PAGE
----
A little illustrated
guide to Thailand's First Buddhist Monument
About 60km to the West of Bangkok, in the town of Nakhon Pathom, stands probably the earliest Buddhist monument in Thailand, Phra Pathom Chedi. A few years ago, I had the great pleasure of visiting this place of worship and (even) took some photos. Recently, a friend sent me an official guide, published by the 'Office of Utility Management and Maintenance of the Great Pagoda'. Now that I have scanned in a few of my photos, I thought I'd take the opportunity of presenting a little tour to indicate especially how old are the roots of Buddhism in Thailand and also how the Buddha Dhamma can be seen in practice in such places. The historical notes are taken from the official guide.
The roots of this pagoda are over 2000 years old. During his reign in India in the 3rd Century before Jesus Christ (B.C.), Emperor Asoka sent out missionaries to lands far away. One of these was what is presently Thailand, at that time called Suvarnaphumi. The evidence for this has been provided by the discovery of stone wheels of law (Dharmachakra), carved altars and the Buddha's footprints, all of which preceded the making of the first Buddha rupas (images) in 143 B.C.
Phra Pathom Chedi means 'The First Stupa' (Phra used here as emphasis for the sense of 'holy'). The original stupa was 39 metres high and built in the style of the great stupa at Sanchi. It is considered sacred since it contains some relics of the Buddha Gotama that were brought over by the early missionaries. The orginal monument is still there, but has since been built over and restored under the guidance of various monarchs. This is indeed a very special chedi for the rulers of Thailand, since it has been the royal tradition the reigning monarch must offer candles and joss sticks whenever passing Phra Pathom Chedi.
Today, the chedi lies at the heart of a town that celebrates its 100th anniversary this year (the name Nakhon Pathom replacing Nakorn Chaisri somewhat later). Before 1897, the stupa was in the midst of jungle, so King Chulalongkorn ordered Nakorn Chaisri to be transplanted a couple of miles! The pagoda is generally approached from the North side along an extended avenue. Even from far away one gains an impression of the large scale. At 120 metres in height, it was the tallest Buddhist monument in the world, perhaps it still is?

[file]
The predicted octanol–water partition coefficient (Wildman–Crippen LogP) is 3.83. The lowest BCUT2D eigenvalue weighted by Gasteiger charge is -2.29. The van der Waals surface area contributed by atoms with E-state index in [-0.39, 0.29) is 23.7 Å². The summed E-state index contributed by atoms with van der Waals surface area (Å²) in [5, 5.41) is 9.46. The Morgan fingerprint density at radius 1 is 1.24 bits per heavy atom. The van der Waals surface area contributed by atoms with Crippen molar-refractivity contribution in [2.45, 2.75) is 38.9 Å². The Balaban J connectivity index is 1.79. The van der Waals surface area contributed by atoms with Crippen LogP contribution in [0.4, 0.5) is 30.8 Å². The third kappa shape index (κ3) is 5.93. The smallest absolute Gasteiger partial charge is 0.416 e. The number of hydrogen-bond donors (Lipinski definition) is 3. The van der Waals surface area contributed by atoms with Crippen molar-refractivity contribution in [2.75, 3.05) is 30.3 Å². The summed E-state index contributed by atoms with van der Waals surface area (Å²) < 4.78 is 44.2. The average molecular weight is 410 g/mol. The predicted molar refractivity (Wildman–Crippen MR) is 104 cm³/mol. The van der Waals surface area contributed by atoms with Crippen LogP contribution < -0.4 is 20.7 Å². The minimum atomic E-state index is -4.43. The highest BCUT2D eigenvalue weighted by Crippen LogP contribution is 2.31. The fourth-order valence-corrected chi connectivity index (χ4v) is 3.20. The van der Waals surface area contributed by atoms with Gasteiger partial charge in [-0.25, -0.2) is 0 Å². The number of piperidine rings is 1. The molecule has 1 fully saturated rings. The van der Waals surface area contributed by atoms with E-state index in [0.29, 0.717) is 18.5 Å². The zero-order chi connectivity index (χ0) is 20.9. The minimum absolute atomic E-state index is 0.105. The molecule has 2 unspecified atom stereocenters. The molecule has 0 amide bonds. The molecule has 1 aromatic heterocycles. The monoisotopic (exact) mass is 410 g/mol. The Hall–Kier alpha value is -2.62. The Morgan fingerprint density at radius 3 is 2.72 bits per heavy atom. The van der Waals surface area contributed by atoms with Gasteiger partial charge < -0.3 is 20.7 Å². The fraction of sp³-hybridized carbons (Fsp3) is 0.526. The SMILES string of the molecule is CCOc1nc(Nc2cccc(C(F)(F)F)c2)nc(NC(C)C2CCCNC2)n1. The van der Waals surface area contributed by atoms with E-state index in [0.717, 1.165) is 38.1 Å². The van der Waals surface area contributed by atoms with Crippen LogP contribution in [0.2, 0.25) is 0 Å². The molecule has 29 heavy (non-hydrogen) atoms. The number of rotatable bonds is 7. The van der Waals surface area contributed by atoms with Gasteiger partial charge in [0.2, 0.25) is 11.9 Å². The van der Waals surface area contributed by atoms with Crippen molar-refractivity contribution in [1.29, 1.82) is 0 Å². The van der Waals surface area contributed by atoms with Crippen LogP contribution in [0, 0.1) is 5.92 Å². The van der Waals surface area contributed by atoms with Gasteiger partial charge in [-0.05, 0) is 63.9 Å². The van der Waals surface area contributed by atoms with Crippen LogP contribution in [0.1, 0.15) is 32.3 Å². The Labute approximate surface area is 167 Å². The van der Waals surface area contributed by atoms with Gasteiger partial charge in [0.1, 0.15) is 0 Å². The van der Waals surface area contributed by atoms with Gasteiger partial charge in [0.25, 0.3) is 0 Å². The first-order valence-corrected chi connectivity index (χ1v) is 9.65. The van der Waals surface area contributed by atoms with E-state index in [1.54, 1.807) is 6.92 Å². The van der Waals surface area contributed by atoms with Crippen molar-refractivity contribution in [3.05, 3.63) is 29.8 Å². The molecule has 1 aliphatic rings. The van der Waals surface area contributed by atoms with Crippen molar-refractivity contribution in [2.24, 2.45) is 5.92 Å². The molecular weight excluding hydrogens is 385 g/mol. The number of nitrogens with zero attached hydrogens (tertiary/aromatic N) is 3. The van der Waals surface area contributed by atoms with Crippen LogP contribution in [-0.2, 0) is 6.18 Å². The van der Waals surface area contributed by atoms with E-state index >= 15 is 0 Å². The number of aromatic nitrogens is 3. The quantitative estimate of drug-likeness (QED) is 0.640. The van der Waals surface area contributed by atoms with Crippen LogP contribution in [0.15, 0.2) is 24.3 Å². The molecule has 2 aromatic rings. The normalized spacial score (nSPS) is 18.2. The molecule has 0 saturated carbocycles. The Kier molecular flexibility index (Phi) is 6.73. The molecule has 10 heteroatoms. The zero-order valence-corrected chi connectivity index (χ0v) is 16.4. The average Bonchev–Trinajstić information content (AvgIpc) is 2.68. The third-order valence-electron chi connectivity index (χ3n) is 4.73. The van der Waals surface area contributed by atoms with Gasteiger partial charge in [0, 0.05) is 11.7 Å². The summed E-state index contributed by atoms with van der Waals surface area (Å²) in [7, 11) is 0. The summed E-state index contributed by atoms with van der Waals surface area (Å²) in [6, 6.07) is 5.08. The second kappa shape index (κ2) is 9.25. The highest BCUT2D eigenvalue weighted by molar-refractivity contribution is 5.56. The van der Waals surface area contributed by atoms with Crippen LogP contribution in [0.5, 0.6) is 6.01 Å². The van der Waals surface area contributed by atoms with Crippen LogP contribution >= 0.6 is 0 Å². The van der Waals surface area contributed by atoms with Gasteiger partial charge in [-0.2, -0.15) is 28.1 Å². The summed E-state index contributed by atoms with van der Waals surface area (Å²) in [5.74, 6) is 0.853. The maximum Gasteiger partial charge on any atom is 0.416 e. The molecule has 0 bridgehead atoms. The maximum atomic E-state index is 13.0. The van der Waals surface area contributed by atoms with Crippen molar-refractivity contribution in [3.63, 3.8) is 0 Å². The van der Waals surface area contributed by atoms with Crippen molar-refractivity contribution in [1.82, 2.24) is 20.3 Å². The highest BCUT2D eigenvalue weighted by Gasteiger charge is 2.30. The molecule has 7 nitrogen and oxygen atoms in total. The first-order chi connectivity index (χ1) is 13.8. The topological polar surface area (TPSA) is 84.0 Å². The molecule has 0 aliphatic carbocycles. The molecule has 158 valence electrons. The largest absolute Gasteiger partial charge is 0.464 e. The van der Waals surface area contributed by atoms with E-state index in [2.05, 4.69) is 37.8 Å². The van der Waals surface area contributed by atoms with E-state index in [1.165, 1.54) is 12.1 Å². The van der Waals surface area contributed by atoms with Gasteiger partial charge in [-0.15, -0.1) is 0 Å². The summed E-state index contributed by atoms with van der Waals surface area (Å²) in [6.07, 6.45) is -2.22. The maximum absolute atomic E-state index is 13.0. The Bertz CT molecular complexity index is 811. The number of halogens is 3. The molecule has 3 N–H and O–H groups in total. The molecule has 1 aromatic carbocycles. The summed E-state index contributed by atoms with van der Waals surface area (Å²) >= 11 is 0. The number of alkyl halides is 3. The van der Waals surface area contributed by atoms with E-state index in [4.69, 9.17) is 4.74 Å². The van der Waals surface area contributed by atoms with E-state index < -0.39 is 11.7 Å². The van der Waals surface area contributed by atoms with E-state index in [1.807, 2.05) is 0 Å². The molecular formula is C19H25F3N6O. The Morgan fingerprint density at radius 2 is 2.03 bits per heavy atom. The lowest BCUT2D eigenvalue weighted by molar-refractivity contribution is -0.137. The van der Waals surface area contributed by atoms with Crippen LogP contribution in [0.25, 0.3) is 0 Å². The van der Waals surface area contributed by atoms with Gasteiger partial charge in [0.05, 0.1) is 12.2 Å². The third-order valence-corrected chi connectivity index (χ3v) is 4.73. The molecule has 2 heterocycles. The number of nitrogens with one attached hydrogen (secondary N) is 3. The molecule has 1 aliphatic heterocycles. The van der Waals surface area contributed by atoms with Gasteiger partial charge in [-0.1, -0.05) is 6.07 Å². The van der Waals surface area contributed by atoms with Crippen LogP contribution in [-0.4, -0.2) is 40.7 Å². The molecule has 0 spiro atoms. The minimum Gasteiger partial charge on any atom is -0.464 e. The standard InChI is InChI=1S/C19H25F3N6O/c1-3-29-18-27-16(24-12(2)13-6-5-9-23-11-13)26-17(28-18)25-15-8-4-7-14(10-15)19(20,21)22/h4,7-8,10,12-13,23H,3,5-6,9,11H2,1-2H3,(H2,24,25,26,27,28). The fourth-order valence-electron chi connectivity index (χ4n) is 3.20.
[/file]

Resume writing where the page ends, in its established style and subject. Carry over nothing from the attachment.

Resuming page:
Moving closer, one approaches marble steps that lead up towards the North vihara (or chapel) and there looms the image of a standing Buddha.
Moving further in, concentric with the central stupa is a surrounding gallery or portico that connects the four viharas:
I was delighted to see these being used for Dhamma study by some monks and was kindly granted permission to take a few photos of the Venerable Ajahn (teacher) and his students, young monks. I am very happy to see such an ancient centre of Buddhism so full of Dhamma-related activities.
The writing on the blackboard says:
Many thanks to Khun Jo for the translation!
There is a vihara for each of the four points of the compass, with Buddha rupas in each. However, I took few photos in these. One exception is the following view of a huge reclining Buddha, which is traditionally meant to show the posture of the Buddha as he passed on - fully Awakened!
There are numerous other features including the architecture of the chedi and some special bell booths in the pagoda yard, completing this as one of the most important religious sites in Thailand. If you happen to be touring Thailand, then please try to pay a visit and may it inspire you to build up your own Buddhist practice!
This article was originally one of a series of contributions I made as a 'Buddhist
Guide' for the Mining Company.